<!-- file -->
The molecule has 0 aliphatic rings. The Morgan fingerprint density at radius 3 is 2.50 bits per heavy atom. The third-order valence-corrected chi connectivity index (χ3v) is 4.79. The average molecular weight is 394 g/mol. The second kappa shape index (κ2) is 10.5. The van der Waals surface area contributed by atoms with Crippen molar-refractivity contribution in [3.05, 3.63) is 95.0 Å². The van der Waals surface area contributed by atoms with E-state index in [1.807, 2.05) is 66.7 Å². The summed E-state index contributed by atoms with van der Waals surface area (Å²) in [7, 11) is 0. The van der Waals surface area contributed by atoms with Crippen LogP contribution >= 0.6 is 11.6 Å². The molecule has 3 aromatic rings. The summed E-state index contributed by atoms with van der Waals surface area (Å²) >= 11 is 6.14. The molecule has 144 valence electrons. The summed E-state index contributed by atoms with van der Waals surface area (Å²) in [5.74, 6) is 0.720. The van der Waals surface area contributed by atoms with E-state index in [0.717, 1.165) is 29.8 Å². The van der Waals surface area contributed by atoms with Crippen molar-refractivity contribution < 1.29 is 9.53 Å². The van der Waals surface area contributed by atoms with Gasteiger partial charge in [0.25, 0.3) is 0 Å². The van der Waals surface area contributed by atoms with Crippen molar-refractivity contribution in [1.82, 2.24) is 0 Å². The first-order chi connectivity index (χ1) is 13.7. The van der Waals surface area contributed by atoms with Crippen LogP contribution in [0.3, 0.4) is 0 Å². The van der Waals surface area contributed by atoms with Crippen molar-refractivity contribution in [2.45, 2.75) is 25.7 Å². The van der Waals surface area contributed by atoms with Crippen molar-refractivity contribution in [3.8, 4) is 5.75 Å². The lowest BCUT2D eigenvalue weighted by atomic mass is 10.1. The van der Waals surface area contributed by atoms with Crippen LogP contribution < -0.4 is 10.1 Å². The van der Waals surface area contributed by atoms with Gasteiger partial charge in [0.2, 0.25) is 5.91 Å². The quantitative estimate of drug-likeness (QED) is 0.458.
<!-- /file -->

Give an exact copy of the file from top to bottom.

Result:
The molecule has 0 aliphatic rings. The Morgan fingerprint density at radius 3 is 2.50 bits per heavy atom. The third-order valence-corrected chi connectivity index (χ3v) is 4.79. The average molecular weight is 394 g/mol. The second kappa shape index (κ2) is 10.5. The van der Waals surface area contributed by atoms with Crippen molar-refractivity contribution in [3.05, 3.63) is 95.0 Å². The van der Waals surface area contributed by atoms with E-state index in [1.807, 2.05) is 66.7 Å². The summed E-state index contributed by atoms with van der Waals surface area (Å²) in [7, 11) is 0. The van der Waals surface area contributed by atoms with Crippen LogP contribution >= 0.6 is 11.6 Å². The molecule has 3 aromatic rings. The summed E-state index contributed by atoms with van der Waals surface area (Å²) >= 11 is 6.14. The molecule has 144 valence electrons. The summed E-state index contributed by atoms with van der Waals surface area (Å²) in [5.74, 6) is 0.720. The van der Waals surface area contributed by atoms with E-state index in [0.717, 1.165) is 29.8 Å². The van der Waals surface area contributed by atoms with Crippen molar-refractivity contribution < 1.29 is 9.53 Å². The van der Waals surface area contributed by atoms with Gasteiger partial charge in [0.25, 0.3) is 0 Å². The van der Waals surface area contributed by atoms with Crippen molar-refractivity contribution in [1.82, 2.24) is 0 Å². The first-order chi connectivity index (χ1) is 13.7. The van der Waals surface area contributed by atoms with Crippen LogP contribution in [0.3, 0.4) is 0 Å². The van der Waals surface area contributed by atoms with Crippen molar-refractivity contribution in [2.45, 2.75) is 25.7 Å². The van der Waals surface area contributed by atoms with Crippen molar-refractivity contribution in [3.8, 4) is 5.75 Å². The lowest BCUT2D eigenvalue weighted by atomic mass is 10.1. The van der Waals surface area contributed by atoms with Crippen LogP contribution < -0.4 is 10.1 Å². The van der Waals surface area contributed by atoms with Gasteiger partial charge in [0.2, 0.25) is 5.91 Å². The quantitative estimate of drug-likeness (QED) is 0.458.